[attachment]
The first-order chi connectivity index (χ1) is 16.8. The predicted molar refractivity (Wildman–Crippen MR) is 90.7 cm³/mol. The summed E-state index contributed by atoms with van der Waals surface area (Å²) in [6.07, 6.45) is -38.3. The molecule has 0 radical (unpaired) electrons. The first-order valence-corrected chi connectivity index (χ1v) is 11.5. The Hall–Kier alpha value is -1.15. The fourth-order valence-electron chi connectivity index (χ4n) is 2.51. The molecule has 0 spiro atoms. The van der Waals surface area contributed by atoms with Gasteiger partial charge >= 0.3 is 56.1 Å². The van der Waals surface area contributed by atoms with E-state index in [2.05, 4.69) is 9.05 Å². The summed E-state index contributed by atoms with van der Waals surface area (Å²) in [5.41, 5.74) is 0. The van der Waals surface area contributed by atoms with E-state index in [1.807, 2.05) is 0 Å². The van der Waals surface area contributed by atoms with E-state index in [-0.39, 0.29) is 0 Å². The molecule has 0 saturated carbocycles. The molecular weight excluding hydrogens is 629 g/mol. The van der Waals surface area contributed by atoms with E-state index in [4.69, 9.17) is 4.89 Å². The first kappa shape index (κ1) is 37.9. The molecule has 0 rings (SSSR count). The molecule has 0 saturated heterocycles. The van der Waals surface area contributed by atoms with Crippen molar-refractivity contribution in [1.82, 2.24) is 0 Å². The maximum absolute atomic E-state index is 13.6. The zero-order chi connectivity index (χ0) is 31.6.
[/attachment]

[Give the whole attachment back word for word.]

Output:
The first-order chi connectivity index (χ1) is 16.8. The predicted molar refractivity (Wildman–Crippen MR) is 90.7 cm³/mol. The summed E-state index contributed by atoms with van der Waals surface area (Å²) in [6.07, 6.45) is -38.3. The molecule has 0 radical (unpaired) electrons. The first-order valence-corrected chi connectivity index (χ1v) is 11.5. The Hall–Kier alpha value is -1.15. The fourth-order valence-electron chi connectivity index (χ4n) is 2.51. The molecule has 0 spiro atoms. The van der Waals surface area contributed by atoms with Gasteiger partial charge >= 0.3 is 56.1 Å². The van der Waals surface area contributed by atoms with E-state index in [2.05, 4.69) is 9.05 Å². The summed E-state index contributed by atoms with van der Waals surface area (Å²) in [5.41, 5.74) is 0. The van der Waals surface area contributed by atoms with E-state index in [1.807, 2.05) is 0 Å². The van der Waals surface area contributed by atoms with E-state index in [-0.39, 0.29) is 0 Å². The molecule has 0 saturated carbocycles. The molecular weight excluding hydrogens is 629 g/mol. The van der Waals surface area contributed by atoms with E-state index in [4.69, 9.17) is 4.89 Å². The first kappa shape index (κ1) is 37.9. The molecule has 0 rings (SSSR count). The molecule has 0 saturated heterocycles. The van der Waals surface area contributed by atoms with Crippen molar-refractivity contribution in [1.82, 2.24) is 0 Å². The maximum absolute atomic E-state index is 13.6. The zero-order chi connectivity index (χ0) is 31.6.